Whose Honor Matters?Daily Reflection / Produced by The High Calling
This is what the Lord, the LORD of Heaven’s Armies, said to me: “Confront Shebna, the palace administrator, and give him this message: “Who do you think you are, and what are you doing here, building a beautiful tomb for yourself— a monument high up in the rock?”
Shebna was a “palace administrator” in Jerusalem whom the Lord singled out for rebuke through Isaiah. We don’t know all of Shebna’s faults, though they must have been many, given the fact that he was “a disgrace to [his] master” (v. 18). In particular, Shebna was preoccupied with his own legacy and honor, building for himself a lavish and prominent tomb. Apparently he had used his position in the government to become wealthy so that he might promote himself, both in life and in death. For such self-centeredness, God promised to take away his position of authority, thus ending Shebna’s career in disgrace.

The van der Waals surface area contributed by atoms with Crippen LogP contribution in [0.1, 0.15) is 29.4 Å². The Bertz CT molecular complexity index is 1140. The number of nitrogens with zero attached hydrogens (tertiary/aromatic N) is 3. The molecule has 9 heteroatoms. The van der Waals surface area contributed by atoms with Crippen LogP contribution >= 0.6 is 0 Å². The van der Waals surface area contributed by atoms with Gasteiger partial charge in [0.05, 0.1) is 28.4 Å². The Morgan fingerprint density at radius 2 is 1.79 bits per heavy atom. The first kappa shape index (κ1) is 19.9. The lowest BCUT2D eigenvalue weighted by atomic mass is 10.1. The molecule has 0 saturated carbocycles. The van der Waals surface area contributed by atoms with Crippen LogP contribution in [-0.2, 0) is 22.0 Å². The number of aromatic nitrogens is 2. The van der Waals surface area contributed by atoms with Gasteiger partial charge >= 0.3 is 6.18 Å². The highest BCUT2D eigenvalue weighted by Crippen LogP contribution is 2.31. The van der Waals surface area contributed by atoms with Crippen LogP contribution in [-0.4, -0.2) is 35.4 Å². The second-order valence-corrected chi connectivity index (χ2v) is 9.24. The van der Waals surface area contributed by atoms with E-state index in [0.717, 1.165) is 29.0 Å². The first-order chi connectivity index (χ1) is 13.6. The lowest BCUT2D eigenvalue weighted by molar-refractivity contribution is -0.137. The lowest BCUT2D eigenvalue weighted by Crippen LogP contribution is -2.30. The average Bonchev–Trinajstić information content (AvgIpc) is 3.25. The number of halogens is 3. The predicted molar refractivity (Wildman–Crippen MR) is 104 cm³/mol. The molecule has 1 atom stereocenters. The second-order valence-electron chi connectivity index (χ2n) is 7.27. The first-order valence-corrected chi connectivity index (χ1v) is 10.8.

Shebna serves as a powerful reminder of the folly of seeking our own honor above that of the Lord. It’s natural for us to want others to think well of us, and to an extent this is consistent with our Christian discipleship (for example, 1 Tim. 3:2). But if we become preoccupied with our own glory, we dishonor the Lord and risk our own demotion. As Prov. 16:18 reminds us, “Pride goes before destruction, and haughtiness before a fall.” Shebna’s sad life illustrates this proverb perfectly.
QUESTIONS FOR REFLECTION: Are you ever tempted to put your honor above God’s glory? When? Why? Are you ever preoccupied with your legacy, rather than being preoccupied with the work of God’s kingdom?
PRAYER: Dear Lord, the story of Shebna encourages me to examine my motivations and desires. Am I like Shebna? Am I more eager to ensure my good reputation than to advance your kingdom? Does my passion for your glory exceed my desire for people to think I’m good? Am I building a “tomb” for myself, rather than offering myself as a living sacrifice to you?
Help me, dear Lord, to care so much about you, your work, and your glory that my self-centeredness dwindles. May I live my life in the freedom that comes from serving you completely. At the end of my days, may you be the one who receives the glory for my life. May it be obvious to all that you did a great work in me, not that I was great. Amen.